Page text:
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Shakira and J-Lo Rock Political and Cultural Statements at the Superbowl

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A stage in the form of the symbol of femininity; the flags of Puerto Rico and the United States on the same canvas; girls inside cages reflecting the horror of Donald Trump’s anti-migration policies; a mix of ‘Born in the USA’ and ‘Let’s Get Loud’: the entire halftime Show of the 2020 Super Bowl dominated by the Latin Power for the first time in history. The Kansas City Chiefs might have gotten the ring, but make no mistake, J-Lo and Shakira were the real winners of Sunday’s Super Bowl. 

The performance, led by Shakira, the first South American artist to perform the Super Bowl halftime show, and ‘La Diva del Bronx’, Jennifer Lopez, who is originally from Puerto Rico,  hasn’t stopped making headlines since last Sunday. From viral memes to outrage and praise, the internet doesn’t seem to be able to shut up about it. 

“This show will have very important repercussions,” said Shakira in an interview she gave in Spanish alongside J-Lo for NFL en Español. “We are a mix of cultures and we conserve so many idiosyncratic cultural traits that make us unique. Our music is a reflection of that.” 

The music heavyweights performed a medley of their biggest hits, and placed not-so-subtle political and cultural messages through their performance. One of the most popular ones was Shakira’s viral tongue wiggling, which confused people enough to make it into a very popular meme. 

However, the real meaning behind the gesture was more than just a quick moment of fun. Shakira, who is half Lebanese, has always tried to incorporate Lebanese elements to her music and performances, some of which were included in Sunday’s performance, like the belly-dancing and Arab instruments.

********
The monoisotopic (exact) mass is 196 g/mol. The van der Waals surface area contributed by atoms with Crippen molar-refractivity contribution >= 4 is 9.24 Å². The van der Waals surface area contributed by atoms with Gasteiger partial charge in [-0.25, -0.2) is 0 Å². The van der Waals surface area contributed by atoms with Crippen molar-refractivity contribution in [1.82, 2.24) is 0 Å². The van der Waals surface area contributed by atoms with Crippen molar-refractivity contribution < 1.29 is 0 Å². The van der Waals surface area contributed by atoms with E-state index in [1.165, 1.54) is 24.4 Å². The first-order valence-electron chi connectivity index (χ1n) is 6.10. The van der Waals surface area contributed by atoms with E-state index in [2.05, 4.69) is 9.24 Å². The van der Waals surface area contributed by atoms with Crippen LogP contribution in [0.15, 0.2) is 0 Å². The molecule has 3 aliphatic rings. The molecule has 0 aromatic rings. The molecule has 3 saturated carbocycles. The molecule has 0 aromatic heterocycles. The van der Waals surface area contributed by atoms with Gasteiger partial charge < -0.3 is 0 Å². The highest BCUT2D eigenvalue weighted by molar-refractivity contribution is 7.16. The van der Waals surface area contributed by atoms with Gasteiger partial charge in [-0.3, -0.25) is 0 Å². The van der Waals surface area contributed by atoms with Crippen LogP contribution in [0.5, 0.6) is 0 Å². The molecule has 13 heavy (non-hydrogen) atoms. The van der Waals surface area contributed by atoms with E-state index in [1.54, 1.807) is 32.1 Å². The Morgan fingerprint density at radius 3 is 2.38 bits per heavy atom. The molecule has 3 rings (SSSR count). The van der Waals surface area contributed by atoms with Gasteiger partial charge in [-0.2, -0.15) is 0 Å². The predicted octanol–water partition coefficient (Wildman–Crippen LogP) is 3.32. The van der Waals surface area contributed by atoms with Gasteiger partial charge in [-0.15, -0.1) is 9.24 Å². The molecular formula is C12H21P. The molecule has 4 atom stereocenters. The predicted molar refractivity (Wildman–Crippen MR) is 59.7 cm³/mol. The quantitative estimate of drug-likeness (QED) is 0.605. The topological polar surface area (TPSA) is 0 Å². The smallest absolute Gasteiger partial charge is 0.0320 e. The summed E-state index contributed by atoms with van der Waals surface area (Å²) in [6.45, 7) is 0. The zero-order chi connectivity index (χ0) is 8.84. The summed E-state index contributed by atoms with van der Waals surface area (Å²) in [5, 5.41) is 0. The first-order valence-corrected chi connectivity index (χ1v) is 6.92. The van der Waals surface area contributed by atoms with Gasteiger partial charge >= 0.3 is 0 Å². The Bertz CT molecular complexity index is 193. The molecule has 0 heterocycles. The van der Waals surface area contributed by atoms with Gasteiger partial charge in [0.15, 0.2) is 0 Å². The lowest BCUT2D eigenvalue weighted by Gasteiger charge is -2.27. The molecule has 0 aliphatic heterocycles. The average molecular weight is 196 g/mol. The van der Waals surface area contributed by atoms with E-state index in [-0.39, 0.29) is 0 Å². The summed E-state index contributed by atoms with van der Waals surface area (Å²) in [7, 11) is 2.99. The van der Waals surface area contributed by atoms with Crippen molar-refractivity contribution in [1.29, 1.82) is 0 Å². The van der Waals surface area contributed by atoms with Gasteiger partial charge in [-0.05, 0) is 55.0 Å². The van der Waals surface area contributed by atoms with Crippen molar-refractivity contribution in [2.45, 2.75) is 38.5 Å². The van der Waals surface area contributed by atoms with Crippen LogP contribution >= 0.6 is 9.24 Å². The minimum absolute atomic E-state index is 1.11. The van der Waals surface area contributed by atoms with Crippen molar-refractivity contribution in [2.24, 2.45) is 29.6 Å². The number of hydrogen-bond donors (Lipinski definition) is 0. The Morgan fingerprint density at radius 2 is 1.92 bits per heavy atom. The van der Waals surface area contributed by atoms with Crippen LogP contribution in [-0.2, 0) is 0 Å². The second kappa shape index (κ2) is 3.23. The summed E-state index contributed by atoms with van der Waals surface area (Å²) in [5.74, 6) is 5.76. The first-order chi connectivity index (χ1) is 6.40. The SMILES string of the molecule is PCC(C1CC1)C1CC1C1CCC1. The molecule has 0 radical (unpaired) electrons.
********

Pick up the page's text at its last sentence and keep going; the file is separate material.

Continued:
Many on the internet have recognized the gesture as “azaghrouta”, a sound often made by women in the Middle East and North Africa to express joy or other strong emotion. Others have pointed out that it could be a nod to the Carnaval de Barranquilla, the Colombian city where Shakira is from. She also incorporated the Champeta a genre of folk music and dance originating in her hometown.

“I think the message [of my performance] is gonna be ‘Listen, I’m a woman, I’m a Latina, it wasn’t easy for me to get to where I am,” Shakira told 60 Minutes before her performance. “Being at the Super Bowl is proof that everything is possible. That the dreams of a little girl from Barranquilla, Colombia, they were made of something of what dreams are made of and I’m gonna be there, giving it all.”

Among the special guests on stage, which was shaped like the female Venus symbol, were J Balvin and Bad Bunny, who joined Shakira in a rendition of his song “Like It Like That” where he drops the popular line “Latino Gang”, which is exactly what the Latin pop divas were going for in their performance. 

“The energy we bring [as Latins] is very different,” J-Lo told NFL en Espanol. “I hope it’s the beginning of a change. What we can do is represent our community but also as women. We’re here, we have voices, let’s use them.”

Perhaps one of the most poignant moments came when J-Lo’s 11-year-old daughter, Emme Muñiz, joined the singers in the performance while she and other children were inside what appeared to be cages. Muñiz then started singing her mother’s hit “Let’s Get Loud” with J-Lo even telling the audience “Latinos, let’s get loud!”

Media outlets and viewers have pointed out that this imagery was a political statement made by the artists, criticizing Trump’s family separation policy and inhumane treatment of child immigrants in detainment centers. After the game, J-Lo posted on Instagram,  “All I want my girls, the little girls on stage with me and all over the world to know is how to use their voices and be proud of everything they are. We are proud to recognize that all of us together are what makes this beautiful country truly great,” she wrote. 

The song was followed by Emme and J-Lo’s rendition of Bruce Springsteen’s “Born in The USA” while J-Lo was wearing a Puerto Rican mixed with a U.S. flag alluring to the lack of support that the island has received from the government following various devastating earthquakes.

“I’m a woman, I’m Latin and I’m American and I’m proud of all of those things. If you’re going to describe me, I guess, that’s what it is. So, all of those things will be part of the performance for sure. I really hope that it empowers people,” J-Lo told The Associated Press. “There is so much that we can achieve, just me and Shakira being on that stage is something where people go, ‘Yay, anything is possible. We can be up there, too.’”

Alexandra Tirado Oropeza is a Venezuelan journalist covering politics, immigration, entertainment and social justice. She moved to the U.S. in 2014 to pursue a Writing degree at The University of Tampa, and after graduating, she moved to Los Angeles where she works in broadcast and as a freelance writer. She’s passionate about equality, freedom of speech, art and dogs.